What Makes Poland a Hub for Talent and Innovation
Before the pandemic hit, most companies were already in the midst of a digital shift, such as moving applications to cloud, experimenting with automation, AI, AR/VR, RPA etc. As we emerge from the pandemic, many organizations have accelerated their digital transformation efforts to stay relevant and resilient. Industries ranging from retail to healthcare to BFSI are looking towards digitization to rebuild their businesses in the new normal.
With global enterprises reconfiguring their existing systems to go digital, the demand for tech talent is outpacing supply. Tapping into the global pool of skilled professionals by setting up Global Capability Centers (GCCs) has become the go-to strategy for most companies to meet their talent needs. This has also contributed to the growth of newer offshore locations along with the more mature Asian destinations. For several years now, Poland has been one of the most attractive markets for foreign direct investment and a hot-spot for tech talent and innovation. Let’s look at the key factors driving this exponential growth.
A strong and diverse economy
For years, Poland has been at the forefront of economic growth in the EU. Entering the EU in 2004, Poland's GDP in Purchasing Power Standards was more or less at the level of 50% of the EU average. Poland was the only economy in the EU to avoid recession during the 2008 global financial crisis. In fact, Poland's economy today is 25% larger than before the crisis, while the EU economy grew by just 0.7%.
During the pandemic, Poland managed to avoid the same level of economic damage experienced in other European countries. In 2020, Poland’s GDP contracted by “only” 3.5%, significantly less than the OECD average of 5.5%. In the UK, this figure stood at a staggering 9.9%. While unemployment rates have soared across Europe, the official Polish figures have hardly budged, and are the lowest in the EU according to the latest Eurostat figures.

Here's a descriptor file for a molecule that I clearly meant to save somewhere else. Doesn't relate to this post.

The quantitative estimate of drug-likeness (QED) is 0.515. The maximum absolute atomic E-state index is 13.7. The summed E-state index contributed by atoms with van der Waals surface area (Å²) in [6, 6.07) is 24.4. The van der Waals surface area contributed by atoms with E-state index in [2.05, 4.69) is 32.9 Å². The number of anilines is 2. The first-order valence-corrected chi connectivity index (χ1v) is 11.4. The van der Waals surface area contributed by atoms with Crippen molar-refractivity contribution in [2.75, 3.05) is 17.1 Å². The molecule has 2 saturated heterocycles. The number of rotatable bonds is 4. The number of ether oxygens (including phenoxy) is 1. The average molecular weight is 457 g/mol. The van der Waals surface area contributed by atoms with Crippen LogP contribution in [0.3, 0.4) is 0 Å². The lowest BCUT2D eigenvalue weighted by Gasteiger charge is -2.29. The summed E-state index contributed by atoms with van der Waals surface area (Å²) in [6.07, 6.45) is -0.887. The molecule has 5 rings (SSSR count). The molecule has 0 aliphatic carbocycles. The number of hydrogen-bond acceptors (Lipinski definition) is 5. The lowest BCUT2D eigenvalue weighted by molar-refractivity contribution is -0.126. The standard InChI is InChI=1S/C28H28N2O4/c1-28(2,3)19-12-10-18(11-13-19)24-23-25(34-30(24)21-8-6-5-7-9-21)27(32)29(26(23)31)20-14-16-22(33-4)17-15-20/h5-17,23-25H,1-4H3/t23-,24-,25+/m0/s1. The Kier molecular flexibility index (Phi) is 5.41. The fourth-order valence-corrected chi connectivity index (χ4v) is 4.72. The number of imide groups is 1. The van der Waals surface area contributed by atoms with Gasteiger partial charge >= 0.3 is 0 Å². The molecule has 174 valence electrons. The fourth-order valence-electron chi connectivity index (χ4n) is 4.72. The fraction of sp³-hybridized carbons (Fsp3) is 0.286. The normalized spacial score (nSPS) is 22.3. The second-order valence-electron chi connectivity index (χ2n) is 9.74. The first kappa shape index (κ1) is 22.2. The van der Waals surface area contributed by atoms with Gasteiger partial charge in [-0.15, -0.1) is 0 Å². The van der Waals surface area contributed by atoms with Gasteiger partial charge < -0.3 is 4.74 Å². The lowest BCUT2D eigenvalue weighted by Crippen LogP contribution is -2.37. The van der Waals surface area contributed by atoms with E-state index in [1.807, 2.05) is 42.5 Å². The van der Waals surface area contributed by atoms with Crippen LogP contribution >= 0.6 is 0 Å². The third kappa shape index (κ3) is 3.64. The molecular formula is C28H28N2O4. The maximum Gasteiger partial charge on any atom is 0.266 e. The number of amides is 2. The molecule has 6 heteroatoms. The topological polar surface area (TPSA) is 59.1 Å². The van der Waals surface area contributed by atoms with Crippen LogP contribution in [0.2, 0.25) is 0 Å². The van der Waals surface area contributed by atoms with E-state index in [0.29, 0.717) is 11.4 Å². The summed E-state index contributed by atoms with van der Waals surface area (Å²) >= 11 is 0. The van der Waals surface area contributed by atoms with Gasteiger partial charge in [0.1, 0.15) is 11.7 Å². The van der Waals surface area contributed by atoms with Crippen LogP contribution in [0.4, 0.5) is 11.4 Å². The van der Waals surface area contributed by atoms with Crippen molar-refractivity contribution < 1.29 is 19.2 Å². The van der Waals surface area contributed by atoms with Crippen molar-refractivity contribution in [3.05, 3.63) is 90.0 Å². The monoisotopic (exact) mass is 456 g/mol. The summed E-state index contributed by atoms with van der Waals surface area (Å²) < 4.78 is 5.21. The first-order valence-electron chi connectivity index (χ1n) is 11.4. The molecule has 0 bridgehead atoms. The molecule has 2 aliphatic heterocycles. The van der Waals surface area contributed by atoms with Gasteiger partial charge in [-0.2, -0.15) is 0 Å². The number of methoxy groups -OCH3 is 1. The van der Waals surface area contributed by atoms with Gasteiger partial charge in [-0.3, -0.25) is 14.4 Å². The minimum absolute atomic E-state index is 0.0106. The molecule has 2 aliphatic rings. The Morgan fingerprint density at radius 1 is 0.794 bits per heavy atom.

As per the 2021 Bloomberg Innovation Index, Poland is the 23rd most innovative economy in the world – ahead of countries such as New Zealand, Hong Kong and Iceland. Poland's allure as a top business destination is reinforced by the fact that two of its leading cities were ranked among the top 25 future cities of the world. Wroclaw was ranked 15th, and Warsaw 20th in fDi's Global Cities of the Future 2021/22 overall winners list.
Fast-growing business services sector
Poland has become a world-class technology and business services hub. One of the most important branches of the Polish economy is the business services sector. The industry’s impressive growth in recent years has enabled Poland to strengthen its position among the world’s most important locations for investments in (BPO, SSC/GBS, IT, and R&D) business services centers.
According to ABSL data, over 1,600 Polish and foreign business services centers are operating in Poland, including BPO, SSC/GBS, IT, and R&D entities. They employ a total of 355,300 people (3.9% more than in the previous year).